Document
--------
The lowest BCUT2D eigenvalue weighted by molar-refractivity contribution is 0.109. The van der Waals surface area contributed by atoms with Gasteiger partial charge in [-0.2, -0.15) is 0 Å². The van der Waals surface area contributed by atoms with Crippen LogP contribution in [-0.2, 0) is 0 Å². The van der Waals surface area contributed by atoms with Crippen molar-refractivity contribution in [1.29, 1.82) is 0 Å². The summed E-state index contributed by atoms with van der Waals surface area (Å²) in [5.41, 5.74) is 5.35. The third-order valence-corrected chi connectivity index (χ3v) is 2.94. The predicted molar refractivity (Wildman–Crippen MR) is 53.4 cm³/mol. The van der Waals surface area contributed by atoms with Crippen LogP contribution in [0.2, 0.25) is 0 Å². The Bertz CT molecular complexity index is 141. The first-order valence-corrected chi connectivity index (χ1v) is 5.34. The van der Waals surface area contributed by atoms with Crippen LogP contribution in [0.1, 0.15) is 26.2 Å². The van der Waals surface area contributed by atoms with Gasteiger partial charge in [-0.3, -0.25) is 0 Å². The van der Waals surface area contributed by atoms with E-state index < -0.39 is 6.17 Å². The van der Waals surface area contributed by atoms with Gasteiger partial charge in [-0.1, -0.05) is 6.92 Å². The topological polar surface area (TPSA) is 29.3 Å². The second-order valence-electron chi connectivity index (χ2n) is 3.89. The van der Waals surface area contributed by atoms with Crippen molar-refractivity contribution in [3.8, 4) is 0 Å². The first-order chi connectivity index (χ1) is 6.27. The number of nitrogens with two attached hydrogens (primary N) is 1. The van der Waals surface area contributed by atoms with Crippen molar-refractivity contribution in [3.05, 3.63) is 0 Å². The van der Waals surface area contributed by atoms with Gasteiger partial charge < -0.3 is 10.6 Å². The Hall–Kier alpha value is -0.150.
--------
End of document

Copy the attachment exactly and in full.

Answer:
The lowest BCUT2D eigenvalue weighted by molar-refractivity contribution is 0.109. The van der Waals surface area contributed by atoms with Gasteiger partial charge in [-0.2, -0.15) is 0 Å². The van der Waals surface area contributed by atoms with Crippen LogP contribution in [-0.2, 0) is 0 Å². The van der Waals surface area contributed by atoms with Crippen molar-refractivity contribution in [1.29, 1.82) is 0 Å². The summed E-state index contributed by atoms with van der Waals surface area (Å²) in [5.41, 5.74) is 5.35. The third-order valence-corrected chi connectivity index (χ3v) is 2.94. The predicted molar refractivity (Wildman–Crippen MR) is 53.4 cm³/mol. The van der Waals surface area contributed by atoms with Crippen LogP contribution in [0.2, 0.25) is 0 Å². The Bertz CT molecular complexity index is 141. The first-order valence-corrected chi connectivity index (χ1v) is 5.34. The van der Waals surface area contributed by atoms with Crippen LogP contribution in [0.1, 0.15) is 26.2 Å². The van der Waals surface area contributed by atoms with Gasteiger partial charge in [-0.3, -0.25) is 0 Å². The van der Waals surface area contributed by atoms with E-state index < -0.39 is 6.17 Å². The van der Waals surface area contributed by atoms with Gasteiger partial charge in [-0.1, -0.05) is 6.92 Å². The topological polar surface area (TPSA) is 29.3 Å². The second-order valence-electron chi connectivity index (χ2n) is 3.89. The van der Waals surface area contributed by atoms with Crippen molar-refractivity contribution in [3.8, 4) is 0 Å². The first-order chi connectivity index (χ1) is 6.27. The number of nitrogens with two attached hydrogens (primary N) is 1. The van der Waals surface area contributed by atoms with Crippen molar-refractivity contribution in [3.05, 3.63) is 0 Å². The van der Waals surface area contributed by atoms with Gasteiger partial charge < -0.3 is 10.6 Å². The Hall–Kier alpha value is -0.150.